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Harvesting gamma radiation

Can we harvest Earth's background gamma radiation and put it to good use? Here's my 2 ¢ on the topic.

It's true that gamma rays can be converted to energy, just as visible light photons can by hitting a semiconductor junction with a bandgap similar to the energy of the same photons. However, as with most problems, in this one too, there is a trade off.

Energy: Gamma ray photons are significantly more energetic than visible light, which is at first sight good in the case of a harvesting application. The energy in a 1 MeV gamma ray photon is $1.6 \times 10^{-13}$J. Compared to visible light at e.g. 580 nm, a visible photon has $E = \frac{hc}{\lambda} = 342^{-21}$J. That's a difference of a few orders of magnitude and so a 1 MeV gamma photon is about 467000 times more energetic than a 580 nm (red) photon.

Interaction: Here comes a catch — the matter interaction probability of gamma rays is much much lower compared to visible light photons in the general case. Gamma rays primariliy interact with atomic electrons, therefore their matter interaction mostly depends on the electron density in the sensing material (there are of course other interaction mechanisms such as compton, or pair production which I exclude for simplicity). The ratio between the electron density to the bulk material density for various elements is usually constant and follows: $P = Z . \rho/A$; $Z$ is the element number, $\rho$ is the mass density and $A$ is the atomic mass. For most useful purposes, the most convenient way to harvest gamma rays is through integration with some form of semiconducting material. All useful semiconducting materials are of low Z (e.g. Ge, Si, Ga, B, etc..). There are some heavy element based devices out there, but those are expensive and relatively difficult to produce.

Compared to low-energy gamma rays or visible light, at this stage there are electronic devices offering quantum efficiency in the orders of 80-90 %. The same can not be said about high-energy gamma rays. Beyond 100 keV the QE of silicon drops dramatically to orders of < 1%.

Earth's gamma background: But even so, perhaps we should start optimistically by looking into Earth's natural gamma background and see how much energy there is, here's a plot taken recklessly from the study in [1].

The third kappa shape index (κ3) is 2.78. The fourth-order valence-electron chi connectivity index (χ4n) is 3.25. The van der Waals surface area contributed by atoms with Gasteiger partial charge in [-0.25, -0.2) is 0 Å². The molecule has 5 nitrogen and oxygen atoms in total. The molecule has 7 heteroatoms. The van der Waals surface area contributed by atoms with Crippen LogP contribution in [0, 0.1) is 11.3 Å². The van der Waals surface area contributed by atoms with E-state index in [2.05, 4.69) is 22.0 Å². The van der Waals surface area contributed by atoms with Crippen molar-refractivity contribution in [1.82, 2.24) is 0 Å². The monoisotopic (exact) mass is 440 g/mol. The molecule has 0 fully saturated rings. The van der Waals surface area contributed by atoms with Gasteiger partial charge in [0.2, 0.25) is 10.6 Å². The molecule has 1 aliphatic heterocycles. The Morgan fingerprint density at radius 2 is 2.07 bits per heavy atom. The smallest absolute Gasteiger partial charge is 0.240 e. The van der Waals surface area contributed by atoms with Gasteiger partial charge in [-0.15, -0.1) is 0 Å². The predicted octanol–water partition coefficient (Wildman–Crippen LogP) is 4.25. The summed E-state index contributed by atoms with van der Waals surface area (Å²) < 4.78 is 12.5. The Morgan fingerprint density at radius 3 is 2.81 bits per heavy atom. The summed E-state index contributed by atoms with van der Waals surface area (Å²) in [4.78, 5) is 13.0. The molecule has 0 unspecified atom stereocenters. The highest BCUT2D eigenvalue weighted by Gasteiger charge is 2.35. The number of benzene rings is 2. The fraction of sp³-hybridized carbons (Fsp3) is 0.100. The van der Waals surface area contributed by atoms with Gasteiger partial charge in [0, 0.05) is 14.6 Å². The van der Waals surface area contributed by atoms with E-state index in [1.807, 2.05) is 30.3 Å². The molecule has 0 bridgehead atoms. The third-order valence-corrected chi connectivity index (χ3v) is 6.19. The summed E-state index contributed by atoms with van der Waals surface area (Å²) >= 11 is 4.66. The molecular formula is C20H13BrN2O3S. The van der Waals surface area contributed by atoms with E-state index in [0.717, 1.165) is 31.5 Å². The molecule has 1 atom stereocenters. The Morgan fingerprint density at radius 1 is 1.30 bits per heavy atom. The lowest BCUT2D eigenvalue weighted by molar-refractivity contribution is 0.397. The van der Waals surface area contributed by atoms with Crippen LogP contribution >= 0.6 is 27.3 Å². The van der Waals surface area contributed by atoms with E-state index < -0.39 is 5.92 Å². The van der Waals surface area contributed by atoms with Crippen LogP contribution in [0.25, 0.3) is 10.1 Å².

The measurement is energy compensated and performed under a thick lead shielded detector, so I assume that the counts per second reflect the real particle activity due to the energy compensation and detector calibration. We can see that the background gamma follows some sort of a 1/f distribution. There is a distinct peak at 1461 keV which is due to the presence of Potassium 40.

For simplicity we can divide the graph into a few sections such that we can do a ballpark numerical integration.

Energy Range [keV] Activity [cpm]
Mid-energy range (for calculation) [keV]
Photon energy [J]
Total Energy [J/min]
0-500 75 250 40e-15 3e-12
500-1000 11 750 120e-15 1.32e-12
1000-1500 11 1250 200e-15 2.2e-12
1500-2000 3 1750 280e-15 840e-15
2000-2500 2 2250 360e-15 720e-15
2500-3000 1 2750 440e-15 440e-15
TOTAL - - - 8.52e-12

I know that this type of integration simplification is not accurate in its entirity but it gives a rough idea of the collectable energy from background per minute which happens to be 8.5 pJ/min. This may be enough to support some wonderful creations of nature, such as the many Radiotrophic Fungi out there, but in the case of primitive electronics design, even with the most advanced processes that level of energy is by far not enough to cover leakage currents.

Okay, let's assume that we don't rely solely on the background radioactivity, but rather could use some form of safe (?) radioactive source, such as small quantities of Americium 241 — the same isotope used in smoke detectors.